The bank from which he bought the ranch had entered into a Memorandum of Agreement with the Forest Service which passed to Laney, the new owner. The agreement required the owner to make certain improvements to watering systems within the Wilderness Areas on the ranch.
The original agreement allowed access to the work areas by mechanical equipment, but environmental organizations pressured the Forest Service to forbid mechanized access, and the agreement was modified. Laney agreed to use mules and non-mechanical means to live up to his end of the agreement.
When he acquired the Diamond Bar, the allotment provided for 1,188 head of cattle. By 1995, the Forest Service reduced the allotment to 300 head. When the permits came due for renewal on the original Laney ranch and the Diamond Bar, in 1995 and 1996, Laney decided he would not sign the permits, since he believed the land was his, not subject to permits issued for grazing on federal land.
Kit and Sherry have spent hours in courthouses in Catron, Grand and Sierra counties, searching titles and documents all the way back to the original claims of water and grazing rights in the 1800s.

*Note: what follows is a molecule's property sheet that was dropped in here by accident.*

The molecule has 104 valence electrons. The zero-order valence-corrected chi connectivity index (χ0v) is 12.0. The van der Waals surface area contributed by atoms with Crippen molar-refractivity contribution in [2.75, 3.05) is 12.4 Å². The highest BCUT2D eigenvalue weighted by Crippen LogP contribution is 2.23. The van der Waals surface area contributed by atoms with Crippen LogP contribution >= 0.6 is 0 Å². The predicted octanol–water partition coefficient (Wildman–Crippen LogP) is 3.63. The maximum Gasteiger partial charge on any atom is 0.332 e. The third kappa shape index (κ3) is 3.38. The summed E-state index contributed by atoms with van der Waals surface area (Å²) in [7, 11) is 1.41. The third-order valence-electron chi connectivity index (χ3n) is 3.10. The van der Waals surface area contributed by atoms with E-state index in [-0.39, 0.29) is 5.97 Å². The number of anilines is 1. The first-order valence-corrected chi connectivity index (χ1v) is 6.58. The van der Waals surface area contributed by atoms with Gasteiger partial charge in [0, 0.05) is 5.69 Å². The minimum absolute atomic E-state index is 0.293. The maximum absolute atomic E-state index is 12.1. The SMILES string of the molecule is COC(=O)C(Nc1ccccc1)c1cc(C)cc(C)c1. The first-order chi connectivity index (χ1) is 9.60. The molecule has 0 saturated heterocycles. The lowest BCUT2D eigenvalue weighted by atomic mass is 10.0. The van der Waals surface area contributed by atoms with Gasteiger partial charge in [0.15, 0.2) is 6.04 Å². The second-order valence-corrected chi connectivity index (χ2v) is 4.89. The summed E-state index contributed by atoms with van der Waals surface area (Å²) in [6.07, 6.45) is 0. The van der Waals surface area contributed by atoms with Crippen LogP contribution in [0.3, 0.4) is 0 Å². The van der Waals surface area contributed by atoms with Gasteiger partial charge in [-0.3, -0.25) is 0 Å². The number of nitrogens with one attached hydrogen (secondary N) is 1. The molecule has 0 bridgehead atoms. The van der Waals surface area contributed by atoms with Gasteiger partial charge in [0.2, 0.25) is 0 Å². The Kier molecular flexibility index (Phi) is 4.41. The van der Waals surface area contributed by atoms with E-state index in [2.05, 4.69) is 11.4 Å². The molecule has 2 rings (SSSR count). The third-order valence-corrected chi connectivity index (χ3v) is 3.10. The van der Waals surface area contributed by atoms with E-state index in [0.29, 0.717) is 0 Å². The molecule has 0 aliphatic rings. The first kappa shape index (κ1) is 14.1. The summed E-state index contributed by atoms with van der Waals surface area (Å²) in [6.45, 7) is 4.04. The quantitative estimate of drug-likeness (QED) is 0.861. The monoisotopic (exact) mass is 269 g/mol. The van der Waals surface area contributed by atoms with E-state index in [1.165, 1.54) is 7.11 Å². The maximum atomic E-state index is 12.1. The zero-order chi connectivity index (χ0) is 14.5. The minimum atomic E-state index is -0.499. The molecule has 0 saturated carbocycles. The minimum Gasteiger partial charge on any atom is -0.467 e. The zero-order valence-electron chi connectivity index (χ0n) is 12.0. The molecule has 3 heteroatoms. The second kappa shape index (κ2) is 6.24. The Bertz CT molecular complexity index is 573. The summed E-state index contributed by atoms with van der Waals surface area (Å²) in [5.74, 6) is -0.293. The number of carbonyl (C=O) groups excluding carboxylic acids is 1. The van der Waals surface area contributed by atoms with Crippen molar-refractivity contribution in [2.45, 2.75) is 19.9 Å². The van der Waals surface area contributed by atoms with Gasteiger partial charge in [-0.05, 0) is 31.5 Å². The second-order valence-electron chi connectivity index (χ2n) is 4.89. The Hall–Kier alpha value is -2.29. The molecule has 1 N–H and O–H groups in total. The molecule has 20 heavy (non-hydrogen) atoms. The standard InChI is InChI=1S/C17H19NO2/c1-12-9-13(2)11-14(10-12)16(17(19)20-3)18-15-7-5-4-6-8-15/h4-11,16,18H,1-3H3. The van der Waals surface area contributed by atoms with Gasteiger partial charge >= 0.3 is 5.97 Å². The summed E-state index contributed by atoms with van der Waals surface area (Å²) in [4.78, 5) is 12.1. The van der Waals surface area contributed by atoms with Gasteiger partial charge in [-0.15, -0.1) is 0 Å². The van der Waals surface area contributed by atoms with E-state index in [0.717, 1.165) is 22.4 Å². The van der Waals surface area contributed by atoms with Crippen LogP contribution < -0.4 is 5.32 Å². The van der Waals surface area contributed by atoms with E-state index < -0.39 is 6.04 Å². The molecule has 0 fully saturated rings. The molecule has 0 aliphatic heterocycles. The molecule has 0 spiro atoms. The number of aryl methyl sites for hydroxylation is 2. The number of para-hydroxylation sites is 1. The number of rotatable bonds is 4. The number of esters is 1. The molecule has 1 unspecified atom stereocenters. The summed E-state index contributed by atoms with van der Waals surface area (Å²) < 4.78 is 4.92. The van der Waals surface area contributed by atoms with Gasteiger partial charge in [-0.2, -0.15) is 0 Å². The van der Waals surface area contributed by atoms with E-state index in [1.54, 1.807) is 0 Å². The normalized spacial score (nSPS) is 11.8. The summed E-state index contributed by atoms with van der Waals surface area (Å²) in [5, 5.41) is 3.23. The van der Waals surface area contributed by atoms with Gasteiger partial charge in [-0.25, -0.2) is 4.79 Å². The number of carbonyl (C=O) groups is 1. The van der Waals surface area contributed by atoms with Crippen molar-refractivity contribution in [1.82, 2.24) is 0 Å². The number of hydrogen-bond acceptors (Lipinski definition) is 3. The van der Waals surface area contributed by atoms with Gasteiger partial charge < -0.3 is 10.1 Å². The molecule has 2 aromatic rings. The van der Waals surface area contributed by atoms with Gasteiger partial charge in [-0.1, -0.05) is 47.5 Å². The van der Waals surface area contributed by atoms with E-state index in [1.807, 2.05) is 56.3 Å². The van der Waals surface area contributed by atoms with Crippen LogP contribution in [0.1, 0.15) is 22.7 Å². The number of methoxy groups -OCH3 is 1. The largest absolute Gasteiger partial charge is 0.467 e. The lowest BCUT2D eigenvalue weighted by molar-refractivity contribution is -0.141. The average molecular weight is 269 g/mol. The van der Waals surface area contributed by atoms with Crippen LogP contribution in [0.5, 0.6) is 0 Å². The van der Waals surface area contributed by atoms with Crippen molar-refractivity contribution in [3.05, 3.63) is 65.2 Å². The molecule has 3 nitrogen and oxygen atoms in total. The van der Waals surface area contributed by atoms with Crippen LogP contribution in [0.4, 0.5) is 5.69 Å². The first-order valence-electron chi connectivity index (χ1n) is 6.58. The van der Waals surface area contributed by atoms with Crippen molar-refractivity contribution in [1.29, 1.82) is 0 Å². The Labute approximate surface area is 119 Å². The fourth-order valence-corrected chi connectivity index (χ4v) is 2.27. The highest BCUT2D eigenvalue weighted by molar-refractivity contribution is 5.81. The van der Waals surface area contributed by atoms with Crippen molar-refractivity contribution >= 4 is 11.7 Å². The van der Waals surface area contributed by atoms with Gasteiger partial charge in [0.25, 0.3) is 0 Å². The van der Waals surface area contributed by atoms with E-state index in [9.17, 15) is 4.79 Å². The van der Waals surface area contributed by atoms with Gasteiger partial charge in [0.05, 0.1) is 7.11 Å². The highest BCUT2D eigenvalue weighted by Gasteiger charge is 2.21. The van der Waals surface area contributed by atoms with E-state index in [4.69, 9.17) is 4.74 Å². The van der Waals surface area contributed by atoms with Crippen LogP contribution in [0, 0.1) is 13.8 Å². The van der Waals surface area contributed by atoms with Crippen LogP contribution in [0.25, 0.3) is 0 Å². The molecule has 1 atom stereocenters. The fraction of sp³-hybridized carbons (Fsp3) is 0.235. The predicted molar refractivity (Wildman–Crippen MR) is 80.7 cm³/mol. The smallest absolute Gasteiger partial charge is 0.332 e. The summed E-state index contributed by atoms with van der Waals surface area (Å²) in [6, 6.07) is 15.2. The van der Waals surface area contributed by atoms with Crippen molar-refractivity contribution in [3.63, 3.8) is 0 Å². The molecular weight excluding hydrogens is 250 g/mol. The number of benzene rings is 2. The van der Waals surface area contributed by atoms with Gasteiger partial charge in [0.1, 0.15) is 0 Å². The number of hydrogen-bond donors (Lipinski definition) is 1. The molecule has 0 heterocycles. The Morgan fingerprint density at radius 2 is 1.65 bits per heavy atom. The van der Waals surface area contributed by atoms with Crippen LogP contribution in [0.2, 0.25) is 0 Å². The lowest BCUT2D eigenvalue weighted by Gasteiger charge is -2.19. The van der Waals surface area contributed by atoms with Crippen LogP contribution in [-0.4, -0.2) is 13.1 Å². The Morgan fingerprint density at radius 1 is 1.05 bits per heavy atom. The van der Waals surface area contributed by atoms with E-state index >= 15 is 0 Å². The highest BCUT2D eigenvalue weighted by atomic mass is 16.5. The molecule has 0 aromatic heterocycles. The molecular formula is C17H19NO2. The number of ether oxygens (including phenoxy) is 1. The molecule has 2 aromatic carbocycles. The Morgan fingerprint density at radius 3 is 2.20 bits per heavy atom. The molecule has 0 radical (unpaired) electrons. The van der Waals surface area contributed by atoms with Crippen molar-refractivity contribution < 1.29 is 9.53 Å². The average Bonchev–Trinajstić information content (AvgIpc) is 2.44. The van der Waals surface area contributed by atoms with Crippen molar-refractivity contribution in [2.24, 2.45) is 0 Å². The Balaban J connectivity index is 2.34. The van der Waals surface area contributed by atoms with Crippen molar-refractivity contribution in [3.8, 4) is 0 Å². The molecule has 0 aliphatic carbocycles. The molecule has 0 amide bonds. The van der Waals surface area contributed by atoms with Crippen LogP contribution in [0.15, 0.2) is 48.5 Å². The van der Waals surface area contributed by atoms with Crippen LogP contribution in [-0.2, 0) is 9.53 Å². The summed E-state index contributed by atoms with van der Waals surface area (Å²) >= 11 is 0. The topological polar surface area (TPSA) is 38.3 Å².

They have developed a clear chain of title showing continuous private ownership of the water rights and the attendant grazing rights on the land that is now claimed by the government.
They believe the government’s original withdrawal of the land in 1899 could not include their land, since private property rights had attached to the land.
Neither the Forest Service nor the federal court are impressed with Laney’s reasoning, and the Forest Service is moving to rid the ranch of cattle. And without a means of utilizing the water and land for any productive purpose, the Laneys too will have to leave – unless they can get someone to pay attention to their rights.
Ridding the West of ranchers
For nearly 100 years, federal agencies and ranchers worked together to improve the range and to develop a growing economic foundation for Western states.
Things began to change with the rise of the environmental movement in the late 1970s. By the mid 1980s, there was a concerted, coordinated effort to rid the West of ranchers. In 1992, with the publication of the Wildlands Project, the reasons for squeezing out the ranchers, and other resource providers, began to come into focus.
The Wildlands Project envisions at least half of the land area of North America, restored to “core wilderness areas,” off-limits to humans.